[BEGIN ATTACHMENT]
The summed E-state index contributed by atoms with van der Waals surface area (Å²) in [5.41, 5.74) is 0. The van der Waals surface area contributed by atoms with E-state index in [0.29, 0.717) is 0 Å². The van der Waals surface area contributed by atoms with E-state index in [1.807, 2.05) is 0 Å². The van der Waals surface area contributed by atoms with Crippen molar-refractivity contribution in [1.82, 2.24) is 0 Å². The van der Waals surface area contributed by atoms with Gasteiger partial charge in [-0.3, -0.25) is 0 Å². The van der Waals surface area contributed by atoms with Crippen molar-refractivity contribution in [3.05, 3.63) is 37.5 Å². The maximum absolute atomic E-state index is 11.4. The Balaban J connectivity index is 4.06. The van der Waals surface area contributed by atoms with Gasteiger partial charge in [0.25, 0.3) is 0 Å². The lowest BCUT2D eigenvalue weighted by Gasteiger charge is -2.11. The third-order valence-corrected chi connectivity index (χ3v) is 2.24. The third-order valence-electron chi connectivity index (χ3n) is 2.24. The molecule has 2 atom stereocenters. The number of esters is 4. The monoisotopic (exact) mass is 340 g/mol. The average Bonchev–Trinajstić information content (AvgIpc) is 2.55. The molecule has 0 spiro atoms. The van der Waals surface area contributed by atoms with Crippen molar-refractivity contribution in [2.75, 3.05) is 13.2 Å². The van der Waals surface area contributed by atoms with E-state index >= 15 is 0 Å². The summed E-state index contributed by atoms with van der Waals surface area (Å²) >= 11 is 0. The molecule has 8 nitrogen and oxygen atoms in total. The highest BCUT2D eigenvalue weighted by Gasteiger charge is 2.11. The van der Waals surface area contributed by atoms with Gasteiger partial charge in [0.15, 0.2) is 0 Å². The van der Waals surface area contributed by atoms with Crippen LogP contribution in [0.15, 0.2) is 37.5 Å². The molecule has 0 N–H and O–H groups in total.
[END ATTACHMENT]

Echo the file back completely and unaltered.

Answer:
The summed E-state index contributed by atoms with van der Waals surface area (Å²) in [5.41, 5.74) is 0. The van der Waals surface area contributed by atoms with E-state index in [0.29, 0.717) is 0 Å². The van der Waals surface area contributed by atoms with E-state index in [1.807, 2.05) is 0 Å². The van der Waals surface area contributed by atoms with Crippen molar-refractivity contribution in [1.82, 2.24) is 0 Å². The van der Waals surface area contributed by atoms with Gasteiger partial charge in [-0.3, -0.25) is 0 Å². The van der Waals surface area contributed by atoms with Crippen molar-refractivity contribution in [3.05, 3.63) is 37.5 Å². The maximum absolute atomic E-state index is 11.4. The Balaban J connectivity index is 4.06. The van der Waals surface area contributed by atoms with Gasteiger partial charge in [0.25, 0.3) is 0 Å². The lowest BCUT2D eigenvalue weighted by Gasteiger charge is -2.11. The third-order valence-corrected chi connectivity index (χ3v) is 2.24. The third-order valence-electron chi connectivity index (χ3n) is 2.24. The molecule has 2 atom stereocenters. The number of esters is 4. The monoisotopic (exact) mass is 340 g/mol. The average Bonchev–Trinajstić information content (AvgIpc) is 2.55. The molecule has 0 spiro atoms. The van der Waals surface area contributed by atoms with Crippen molar-refractivity contribution in [2.75, 3.05) is 13.2 Å². The van der Waals surface area contributed by atoms with E-state index >= 15 is 0 Å². The summed E-state index contributed by atoms with van der Waals surface area (Å²) >= 11 is 0. The molecule has 8 nitrogen and oxygen atoms in total. The highest BCUT2D eigenvalue weighted by Gasteiger charge is 2.11. The van der Waals surface area contributed by atoms with Gasteiger partial charge in [0.15, 0.2) is 0 Å². The van der Waals surface area contributed by atoms with Crippen LogP contribution in [0.15, 0.2) is 37.5 Å². The molecule has 0 N–H and O–H groups in total.